How to try new flavors in a less overwhelming way

Posted by:Lindsay S. Nixon

I started to write this post as a helpful guide for parents on feeding their kids…

(A couple of parents shared this ‘hack’ in my private meal planning FB group)

Then realized this applies to adults too!!

If you are uncomfortable with “new” foods or ingredients...

If you lack motivated to try new things…

If the “unknown” or “unfamiliar” makes you doubtful...

If some cuisines or ingredients are foreign to you…

If you self-describe as a “picky” adult…

If you are feeding a nervous eater…

If you are trying to expand your kids’ horizons…

If you want to do less work and have more FREEDOM…

I have a great hack to share with you!

Deconstruction…for Form and for Function

New meals, foods, cuisines, and flavors can be overwhelming.

If that happens to you, that’s okay.

There is comfort in the familiar. Some of us approach new experiences with gusto and curiosity while others are doubtful and resistant to change.

(I’m in the latter group and I went on to write 5 vegan cookbooks, one of which is all international foods, so there is HOPE FOR YOU).

Before I went vegan, I had an extremely limited menu of foods I ate. Trying or buying anything new scared me.

I wouldn’t order anything but chicken fingers or pizza at any restaurant I was that scared of not liking what I ordered. I can also remember being near tears at the Cheesecake Factory because NOTHING appealed to me -- and my husband had taken me there because the menu was so large. He thought I’d finally have a “good” dining experience. I think I ate a salad. Anyway!

I totally TOTALLY get it.

I was worried I would “waste” the money buying a new 'foreign' ingredient or trying something new on a menu at a restaurant.

I was also worried I would “waste” my time preparing a meal I didn’t want to eat.

Yet I was also so tired of eating the same 10 things.

I also WANTED to eat healthier and knew my go-to’s weren’t the best or most balanced and varied.

I’ll be honest:



Having a good attitude and THINKING you’ll like it is the best first step.

I CAN promise you that there will be things you LOVE so much that you will be thinking, “Dang, I’ve been missing OUT!”

There will also be foods you grow to like over time.

Deconstructing meals is a great way to “baby step”

By deconstructing a meal, new flavors can be introduced in a “safer” manner to a nervous eater.

For some folks, even one new flavor in an incorporated sauce can kill an entire dish.

For example, Aubrey shared in our meal planning group,

“My kids get really weird about everything (being) mixed up. If they don’t like the sauce they won’t eat any of it. It’s easier to let them dip each thing in their sauce if they choose.”

DECONSTRUCTING = breaking a meal down into its basic parts.

For example, Dana B., shared in the group how she deconstructed the Winter Panzanella for her littles.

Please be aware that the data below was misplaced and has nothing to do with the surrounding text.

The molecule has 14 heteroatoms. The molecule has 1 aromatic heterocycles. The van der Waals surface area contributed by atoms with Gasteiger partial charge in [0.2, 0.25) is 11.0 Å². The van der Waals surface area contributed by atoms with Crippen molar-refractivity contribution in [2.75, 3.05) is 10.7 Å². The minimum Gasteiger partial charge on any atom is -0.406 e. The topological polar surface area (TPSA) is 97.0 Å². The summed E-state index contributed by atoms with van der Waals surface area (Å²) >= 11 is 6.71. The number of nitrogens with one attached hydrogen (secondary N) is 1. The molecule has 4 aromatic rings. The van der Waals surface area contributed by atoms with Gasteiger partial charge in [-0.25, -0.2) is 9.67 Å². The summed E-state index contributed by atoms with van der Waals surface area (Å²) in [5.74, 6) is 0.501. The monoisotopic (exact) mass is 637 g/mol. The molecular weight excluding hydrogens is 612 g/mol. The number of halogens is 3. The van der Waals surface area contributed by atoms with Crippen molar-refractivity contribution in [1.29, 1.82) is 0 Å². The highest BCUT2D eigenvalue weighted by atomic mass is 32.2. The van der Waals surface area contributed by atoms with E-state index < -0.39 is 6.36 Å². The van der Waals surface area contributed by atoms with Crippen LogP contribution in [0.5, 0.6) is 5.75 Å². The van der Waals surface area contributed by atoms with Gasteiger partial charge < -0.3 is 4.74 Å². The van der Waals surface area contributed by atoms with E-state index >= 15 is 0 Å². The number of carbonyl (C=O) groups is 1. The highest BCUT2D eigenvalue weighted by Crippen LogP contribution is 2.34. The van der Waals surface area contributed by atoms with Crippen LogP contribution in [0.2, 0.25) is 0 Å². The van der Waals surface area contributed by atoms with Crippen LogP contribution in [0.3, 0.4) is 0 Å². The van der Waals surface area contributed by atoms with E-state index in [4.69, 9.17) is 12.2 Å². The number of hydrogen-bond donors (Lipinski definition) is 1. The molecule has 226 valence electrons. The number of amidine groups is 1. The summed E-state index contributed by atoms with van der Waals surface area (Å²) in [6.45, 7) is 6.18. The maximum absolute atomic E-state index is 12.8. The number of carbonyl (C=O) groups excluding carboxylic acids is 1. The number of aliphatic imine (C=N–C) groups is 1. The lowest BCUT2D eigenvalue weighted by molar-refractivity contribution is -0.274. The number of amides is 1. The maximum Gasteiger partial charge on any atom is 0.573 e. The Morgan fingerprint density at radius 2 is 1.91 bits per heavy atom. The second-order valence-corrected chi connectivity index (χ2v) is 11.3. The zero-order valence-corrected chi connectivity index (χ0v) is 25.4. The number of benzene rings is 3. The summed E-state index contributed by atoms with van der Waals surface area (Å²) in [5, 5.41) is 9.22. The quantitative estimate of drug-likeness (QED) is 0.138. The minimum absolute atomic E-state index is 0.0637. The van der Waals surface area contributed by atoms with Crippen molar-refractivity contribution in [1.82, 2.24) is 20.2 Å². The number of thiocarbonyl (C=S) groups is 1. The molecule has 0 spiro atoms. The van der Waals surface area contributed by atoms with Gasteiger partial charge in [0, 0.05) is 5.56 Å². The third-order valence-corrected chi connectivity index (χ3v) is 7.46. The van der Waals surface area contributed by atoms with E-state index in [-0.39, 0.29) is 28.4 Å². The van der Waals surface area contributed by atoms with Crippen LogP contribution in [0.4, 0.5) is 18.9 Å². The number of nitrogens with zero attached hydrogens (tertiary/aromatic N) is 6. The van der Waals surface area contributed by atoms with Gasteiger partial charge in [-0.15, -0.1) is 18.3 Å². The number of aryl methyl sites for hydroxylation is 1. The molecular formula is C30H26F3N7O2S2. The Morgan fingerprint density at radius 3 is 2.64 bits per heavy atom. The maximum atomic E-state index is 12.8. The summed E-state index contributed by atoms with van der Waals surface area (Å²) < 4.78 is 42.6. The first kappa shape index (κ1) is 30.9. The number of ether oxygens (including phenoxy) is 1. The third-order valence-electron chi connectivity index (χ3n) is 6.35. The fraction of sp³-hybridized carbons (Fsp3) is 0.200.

She also showed how flexible recipes are (recipes are just suggestions!) by subbing out the Brussels sprouts and adding vegetables her kids liked best.

Bring them into the conversation

When Scott was reluctant to try any of the vegan meals I made early on, I asked what he would be open to trying (instead of guessing… I’m not a mind reader!)

The parents in our private group swear by this too.

Bring your partner/kids into the process.

Let them see the meals you are making and allow them to offer suggestions on how they would like to eat them.

Dana noted,

“My kids often turn their nose up at mixed dishes. They are fully aware they are eating the exact same thing (as am I - they are getting the same nutrients). Sanitysaver. I want them to feel in control of their food choices - no force-feeding, no "you have to eat x (# of) bites".

Whenever I need to feed my nieces and nephews, I try to be fun and make mealtime a positive experience, and provide healthy options.

For example, I might ask, “Do you want pancakes or cereal?” or “Do you want a bean burrito or soup?”

I do this with myself and my husband too.

It’s one reason why I like preparing 3-4 meals at once: I have options at mealtime.

Another parent, Sarah M., also shared how she ‘deconstructed’ the Loaded Reuben Nachos (in the Meal Mentor App) for her 4 and 7-year-olds.

“I had them pick either the mushrooms or the lentils. After cleaning their plates, her daughter even asked for EXTRA sauerkraut! WOW, right?”

How cool is that?

Even more eclectic flavors can be kid-friendly when you break it down!

Kristyn B. took a similar approach making “two versions” of the Thai Stuffed Sweet Potato.

“Thai stuffed sweet potato for me and deconstructed sweet potato wrap for the toddler! As he says.... ‘Mmmmmmdatgood, Mommy”.


Aversions to foods being combined can exist all through adulthood. We tend to associate this with kids, but I’m one of many adults that doesn’t like my food to touch.

OR sometimes your aversion is in the presentation. Cristina didn’t want her food mixed up together and instead served the Good Greens and Gravy like a “cobb salad”

If you’re like me and you don’t want your foods to touch, a plate like this can be super helpful. (That’s the Macro Bowl).

Give it a try and let me know how it works for you!

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